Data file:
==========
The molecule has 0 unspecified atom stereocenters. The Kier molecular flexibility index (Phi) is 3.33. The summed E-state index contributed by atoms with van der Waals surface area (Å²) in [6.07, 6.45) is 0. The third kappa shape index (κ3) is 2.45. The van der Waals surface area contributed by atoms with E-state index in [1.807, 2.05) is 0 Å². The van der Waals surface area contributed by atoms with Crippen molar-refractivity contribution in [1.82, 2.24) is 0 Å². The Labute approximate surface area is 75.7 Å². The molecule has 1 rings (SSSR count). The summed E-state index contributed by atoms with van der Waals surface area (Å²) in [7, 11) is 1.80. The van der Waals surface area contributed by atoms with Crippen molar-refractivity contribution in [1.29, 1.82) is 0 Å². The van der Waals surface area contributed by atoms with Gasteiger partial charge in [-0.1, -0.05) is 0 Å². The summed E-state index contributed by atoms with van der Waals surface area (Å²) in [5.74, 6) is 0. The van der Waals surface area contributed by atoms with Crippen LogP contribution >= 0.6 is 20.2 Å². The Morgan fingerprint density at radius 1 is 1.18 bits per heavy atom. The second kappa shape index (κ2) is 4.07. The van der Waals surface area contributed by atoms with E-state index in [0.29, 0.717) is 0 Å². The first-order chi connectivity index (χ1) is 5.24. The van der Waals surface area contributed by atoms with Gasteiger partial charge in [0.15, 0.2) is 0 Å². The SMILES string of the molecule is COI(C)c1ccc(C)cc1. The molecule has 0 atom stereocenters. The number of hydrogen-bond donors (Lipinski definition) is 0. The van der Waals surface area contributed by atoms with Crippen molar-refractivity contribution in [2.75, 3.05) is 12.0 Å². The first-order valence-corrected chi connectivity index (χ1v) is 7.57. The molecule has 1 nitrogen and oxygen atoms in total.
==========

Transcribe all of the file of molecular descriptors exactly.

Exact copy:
The molecule has 0 unspecified atom stereocenters. The Kier molecular flexibility index (Phi) is 3.33. The summed E-state index contributed by atoms with van der Waals surface area (Å²) in [6.07, 6.45) is 0. The third kappa shape index (κ3) is 2.45. The van der Waals surface area contributed by atoms with E-state index in [1.807, 2.05) is 0 Å². The van der Waals surface area contributed by atoms with Crippen molar-refractivity contribution in [1.82, 2.24) is 0 Å². The Labute approximate surface area is 75.7 Å². The molecule has 1 rings (SSSR count). The summed E-state index contributed by atoms with van der Waals surface area (Å²) in [7, 11) is 1.80. The van der Waals surface area contributed by atoms with Crippen molar-refractivity contribution in [1.29, 1.82) is 0 Å². The van der Waals surface area contributed by atoms with Gasteiger partial charge in [-0.1, -0.05) is 0 Å². The summed E-state index contributed by atoms with van der Waals surface area (Å²) in [5.74, 6) is 0. The van der Waals surface area contributed by atoms with Crippen LogP contribution >= 0.6 is 20.2 Å². The Morgan fingerprint density at radius 1 is 1.18 bits per heavy atom. The second kappa shape index (κ2) is 4.07. The van der Waals surface area contributed by atoms with E-state index in [0.29, 0.717) is 0 Å². The first-order chi connectivity index (χ1) is 5.24. The van der Waals surface area contributed by atoms with Gasteiger partial charge in [0.15, 0.2) is 0 Å². The SMILES string of the molecule is COI(C)c1ccc(C)cc1. The molecule has 0 atom stereocenters. The number of hydrogen-bond donors (Lipinski definition) is 0. The van der Waals surface area contributed by atoms with Crippen molar-refractivity contribution in [2.75, 3.05) is 12.0 Å². The first-order valence-corrected chi connectivity index (χ1v) is 7.57. The molecule has 1 nitrogen and oxygen atoms in total.